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Stop and Frisk Is Everyone’s Problem

Whistles are being blown on the NYPD’s Stop and Frisk program like it’s the final seconds of an NBA game.

Whistles are being blown on the NYPD’s Stop and Frisk program like it’s the final seconds of an NBA game. A new documentary The Hunted and Hated reveals the NYPD’s controversial tactics and features bone-chilling audio of a Harlem teenager being threatened by officers during a Stop And Frisk encounter because he was a “fucking mutt” and looked “very suspicious”.

The documentary also features officers uncovering the unhealthy department culture that forces them to meet quotas by harassing innocent civilians. The NYPD is at the center of this controversy that the New York Civil Liberties Union considers a constitutional rights violation and discriminatory since black and Latino residents make up almost 90 percent of the people stopped. Innocent inner-city blacks and Latinos are no longer safe in their own hood. Chilling on the corner has become a dangerous activity for people of color.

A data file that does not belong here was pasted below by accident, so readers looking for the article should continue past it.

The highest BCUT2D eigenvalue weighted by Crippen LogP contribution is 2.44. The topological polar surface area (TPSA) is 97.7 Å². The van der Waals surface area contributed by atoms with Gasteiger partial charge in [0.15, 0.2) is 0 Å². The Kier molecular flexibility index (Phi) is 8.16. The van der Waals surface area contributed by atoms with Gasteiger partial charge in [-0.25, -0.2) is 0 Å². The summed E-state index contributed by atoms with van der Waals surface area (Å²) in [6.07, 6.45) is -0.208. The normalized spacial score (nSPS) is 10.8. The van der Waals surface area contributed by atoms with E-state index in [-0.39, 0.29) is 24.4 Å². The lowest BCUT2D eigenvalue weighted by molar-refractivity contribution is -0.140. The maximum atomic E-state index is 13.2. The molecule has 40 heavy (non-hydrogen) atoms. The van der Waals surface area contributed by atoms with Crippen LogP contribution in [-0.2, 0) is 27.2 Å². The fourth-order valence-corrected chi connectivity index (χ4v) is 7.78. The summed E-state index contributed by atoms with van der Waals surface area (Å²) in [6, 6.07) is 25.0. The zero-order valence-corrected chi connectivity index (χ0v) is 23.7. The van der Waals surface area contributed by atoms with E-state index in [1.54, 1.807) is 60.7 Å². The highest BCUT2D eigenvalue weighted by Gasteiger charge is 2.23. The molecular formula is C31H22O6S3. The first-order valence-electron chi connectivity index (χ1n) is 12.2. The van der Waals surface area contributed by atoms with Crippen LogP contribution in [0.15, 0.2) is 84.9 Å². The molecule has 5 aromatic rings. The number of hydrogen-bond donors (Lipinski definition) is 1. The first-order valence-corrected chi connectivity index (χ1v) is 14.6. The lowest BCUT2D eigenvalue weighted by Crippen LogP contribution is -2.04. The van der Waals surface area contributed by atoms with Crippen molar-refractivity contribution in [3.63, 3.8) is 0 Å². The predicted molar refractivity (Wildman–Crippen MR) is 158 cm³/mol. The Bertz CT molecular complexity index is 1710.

While New York is at the forefront of the activity, this is an issue happening all over the country and it should be part of our national conversation during the election year.

This is no longer just a state issue, but a federal issue, as it violates the fourth amendment. A young male, possibly resembling our county’s leader, could legally be harassed, beaten up and arrested by officers because of stop and frisk.


If you don’t live in the inner city and think this isn’t a problem for you — you may think twice when it’s your face squished up against the side of a squad car in front of your home.